Prayer meetings. They're a bit like Marmite - you either love 'em or hate 'em. Let's face it, even for the most zealous pray-er, such gatherings can on occasion be a little... dry. Yet prayer is the lifeblood for Christians. A faith without prayer - without that two-way communication between us and God - is a dying faith. We need regular dialogue with God to keep us focused, on track and firing on all cylinders.
So what is prayer? Do we have to shut our eyes, clamp our hands tightly together and adopt an unnatural (and uncomfortable) posture? What should we pray for? How often should we do it? Why should we assume that prayer makes any difference whatsoever? And how can we deal with the crushing discouragement we experience when our intercessions just don't seem to be answered at all?
'Prayer,' explained John Calvin, 'is an intimate conversation of the pious with God.' The word 'pious' is used not in a negative, supercilious context, but rather as a term of commendation - 'devout' or 'earnest' could equally be substituted. As one of the 16th century church reformers, Calvin contemplated prayer perhaps more deeply than any other theologian of the time, and his thinkings shaped the doctrine of the early Protestant church. Let's use his three key words - intimacy, conversation and piety - as the starting point for our explorations.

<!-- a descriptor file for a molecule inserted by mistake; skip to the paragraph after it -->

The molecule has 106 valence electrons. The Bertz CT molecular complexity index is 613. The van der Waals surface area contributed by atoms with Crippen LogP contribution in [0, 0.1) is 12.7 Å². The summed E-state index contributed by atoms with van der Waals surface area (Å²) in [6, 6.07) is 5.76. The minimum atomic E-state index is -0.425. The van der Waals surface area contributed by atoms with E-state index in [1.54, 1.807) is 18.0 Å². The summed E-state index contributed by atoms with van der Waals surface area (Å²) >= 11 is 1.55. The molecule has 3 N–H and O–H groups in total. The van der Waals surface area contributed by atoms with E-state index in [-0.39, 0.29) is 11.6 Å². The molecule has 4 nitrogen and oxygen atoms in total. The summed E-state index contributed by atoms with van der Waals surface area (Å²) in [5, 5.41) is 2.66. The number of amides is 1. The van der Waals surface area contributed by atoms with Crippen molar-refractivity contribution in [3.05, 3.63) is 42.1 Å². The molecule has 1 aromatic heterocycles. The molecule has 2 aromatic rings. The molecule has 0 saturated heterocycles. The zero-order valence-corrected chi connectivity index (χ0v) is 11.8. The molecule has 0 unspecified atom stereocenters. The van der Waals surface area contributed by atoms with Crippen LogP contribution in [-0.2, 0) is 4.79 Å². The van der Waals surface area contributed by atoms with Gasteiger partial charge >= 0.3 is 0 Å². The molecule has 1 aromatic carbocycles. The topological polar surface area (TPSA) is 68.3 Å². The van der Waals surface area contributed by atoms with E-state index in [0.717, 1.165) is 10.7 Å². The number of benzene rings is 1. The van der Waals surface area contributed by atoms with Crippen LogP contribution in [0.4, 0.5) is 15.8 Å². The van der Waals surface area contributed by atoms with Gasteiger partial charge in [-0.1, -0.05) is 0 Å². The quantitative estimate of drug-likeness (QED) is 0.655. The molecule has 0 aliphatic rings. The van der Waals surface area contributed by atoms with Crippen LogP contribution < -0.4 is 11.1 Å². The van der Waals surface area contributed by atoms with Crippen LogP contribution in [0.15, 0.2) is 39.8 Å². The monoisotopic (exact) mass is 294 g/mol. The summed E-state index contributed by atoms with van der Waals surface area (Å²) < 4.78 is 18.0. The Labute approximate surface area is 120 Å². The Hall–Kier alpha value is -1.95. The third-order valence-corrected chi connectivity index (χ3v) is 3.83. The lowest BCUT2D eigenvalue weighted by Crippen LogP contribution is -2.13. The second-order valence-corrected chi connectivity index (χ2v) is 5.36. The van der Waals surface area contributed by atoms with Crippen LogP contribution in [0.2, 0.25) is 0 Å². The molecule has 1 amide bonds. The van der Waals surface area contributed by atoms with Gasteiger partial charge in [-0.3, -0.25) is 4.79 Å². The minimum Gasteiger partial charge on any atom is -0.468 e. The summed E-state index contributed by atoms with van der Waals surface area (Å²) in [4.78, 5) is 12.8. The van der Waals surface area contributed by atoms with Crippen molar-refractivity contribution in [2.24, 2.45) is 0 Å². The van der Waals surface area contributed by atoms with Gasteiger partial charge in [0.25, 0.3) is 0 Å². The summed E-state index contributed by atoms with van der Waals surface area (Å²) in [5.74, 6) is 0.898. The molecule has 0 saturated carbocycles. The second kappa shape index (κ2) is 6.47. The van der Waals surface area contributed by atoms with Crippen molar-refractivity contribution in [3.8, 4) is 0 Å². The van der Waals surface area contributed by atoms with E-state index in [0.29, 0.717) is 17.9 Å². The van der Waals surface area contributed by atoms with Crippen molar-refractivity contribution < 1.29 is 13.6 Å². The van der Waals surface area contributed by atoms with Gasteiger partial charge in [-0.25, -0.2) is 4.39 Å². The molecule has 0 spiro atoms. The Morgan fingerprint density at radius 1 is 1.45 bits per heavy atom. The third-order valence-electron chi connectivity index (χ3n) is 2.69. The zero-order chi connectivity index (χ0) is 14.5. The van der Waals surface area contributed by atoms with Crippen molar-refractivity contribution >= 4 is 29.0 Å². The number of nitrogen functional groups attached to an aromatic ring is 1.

Intimacy speaks of a relationship with deep bonds. Most of us will talk to many people during a typical working day, but we will be intimate with rather fewer. We want to share our lives with those whom we are intimate with. It's not a chore - it's what we live and breathe for. It's an exclusive relationship where we can really open up and be ourselves. An honest relationship. A warts-and-all relationship. With intimacy comes trust, mutual respect, responsibility... and love. Intimacy can be destroyed if any of these elements is missing, or if too many barriers are put up. And intimacy also means that we often share difficult, painful things with our partner. Intimacy is not always a walk in the park.
|Praying for an imperfect world
So it is with prayer. The relationship between Jesus and his church is often described in terms of a bride and groom. That is a divinely intimate relationship. Within that relationship, God wants us to pray 'on all occasions with all kinds of prayers and requests' (Ephesians 6:18).
Not for him a weekly omnibus or selectively-edited highlights package. In fact, a surprising number of the prayers recorded in the Psalms are cries for help, or laments of anguish. Some even veer towards ranting and questioning God's very nature. The pain is tangible. And as for Lamentations, well!
God doesn't want us to dumb things down; he recognises we live in an imperfect world and truly welcomes 'all kinds' of prayer - even when words cannot convey our hurt. When we don't know what to pray, we have the assurance of the Holy Spirit, who 'intercedes for us with groans that words cannot express' (Romans 8:26).